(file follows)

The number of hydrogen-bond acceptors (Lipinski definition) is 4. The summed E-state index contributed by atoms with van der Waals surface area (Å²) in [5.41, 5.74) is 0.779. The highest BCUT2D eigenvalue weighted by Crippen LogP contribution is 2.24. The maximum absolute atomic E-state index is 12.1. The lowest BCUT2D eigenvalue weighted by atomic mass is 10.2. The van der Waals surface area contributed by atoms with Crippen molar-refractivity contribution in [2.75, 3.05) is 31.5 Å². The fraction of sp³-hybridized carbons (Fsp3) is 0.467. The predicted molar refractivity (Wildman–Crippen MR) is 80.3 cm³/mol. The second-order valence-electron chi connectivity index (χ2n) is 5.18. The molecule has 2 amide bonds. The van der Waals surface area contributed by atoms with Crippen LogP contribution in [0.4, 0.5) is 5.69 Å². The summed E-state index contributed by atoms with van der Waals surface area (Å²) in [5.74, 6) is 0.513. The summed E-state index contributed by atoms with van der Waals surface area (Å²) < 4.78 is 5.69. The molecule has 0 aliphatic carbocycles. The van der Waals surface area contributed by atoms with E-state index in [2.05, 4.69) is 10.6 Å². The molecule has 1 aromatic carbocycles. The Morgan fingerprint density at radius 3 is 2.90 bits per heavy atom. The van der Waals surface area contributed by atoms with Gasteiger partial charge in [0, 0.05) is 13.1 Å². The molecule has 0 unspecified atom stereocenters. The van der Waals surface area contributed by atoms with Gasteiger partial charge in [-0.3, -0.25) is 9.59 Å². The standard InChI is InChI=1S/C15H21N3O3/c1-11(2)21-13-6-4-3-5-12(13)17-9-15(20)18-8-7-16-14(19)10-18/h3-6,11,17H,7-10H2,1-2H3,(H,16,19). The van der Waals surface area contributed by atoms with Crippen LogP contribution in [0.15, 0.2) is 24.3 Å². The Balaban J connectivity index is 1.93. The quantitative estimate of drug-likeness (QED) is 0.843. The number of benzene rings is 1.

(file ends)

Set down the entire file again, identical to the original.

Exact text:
The number of hydrogen-bond acceptors (Lipinski definition) is 4. The summed E-state index contributed by atoms with van der Waals surface area (Å²) in [5.41, 5.74) is 0.779. The highest BCUT2D eigenvalue weighted by Crippen LogP contribution is 2.24. The maximum absolute atomic E-state index is 12.1. The lowest BCUT2D eigenvalue weighted by atomic mass is 10.2. The van der Waals surface area contributed by atoms with Crippen molar-refractivity contribution in [2.75, 3.05) is 31.5 Å². The fraction of sp³-hybridized carbons (Fsp3) is 0.467. The predicted molar refractivity (Wildman–Crippen MR) is 80.3 cm³/mol. The second-order valence-electron chi connectivity index (χ2n) is 5.18. The molecule has 2 amide bonds. The van der Waals surface area contributed by atoms with Crippen LogP contribution in [0.4, 0.5) is 5.69 Å². The summed E-state index contributed by atoms with van der Waals surface area (Å²) in [5.74, 6) is 0.513. The summed E-state index contributed by atoms with van der Waals surface area (Å²) < 4.78 is 5.69. The molecule has 0 aliphatic carbocycles. The van der Waals surface area contributed by atoms with E-state index in [2.05, 4.69) is 10.6 Å². The molecule has 1 aromatic carbocycles. The Morgan fingerprint density at radius 3 is 2.90 bits per heavy atom. The van der Waals surface area contributed by atoms with Gasteiger partial charge in [0, 0.05) is 13.1 Å². The molecule has 0 unspecified atom stereocenters. The van der Waals surface area contributed by atoms with Gasteiger partial charge in [-0.3, -0.25) is 9.59 Å². The standard InChI is InChI=1S/C15H21N3O3/c1-11(2)21-13-6-4-3-5-12(13)17-9-15(20)18-8-7-16-14(19)10-18/h3-6,11,17H,7-10H2,1-2H3,(H,16,19). The van der Waals surface area contributed by atoms with Crippen LogP contribution in [0.15, 0.2) is 24.3 Å². The Balaban J connectivity index is 1.93. The quantitative estimate of drug-likeness (QED) is 0.843. The number of benzene rings is 1.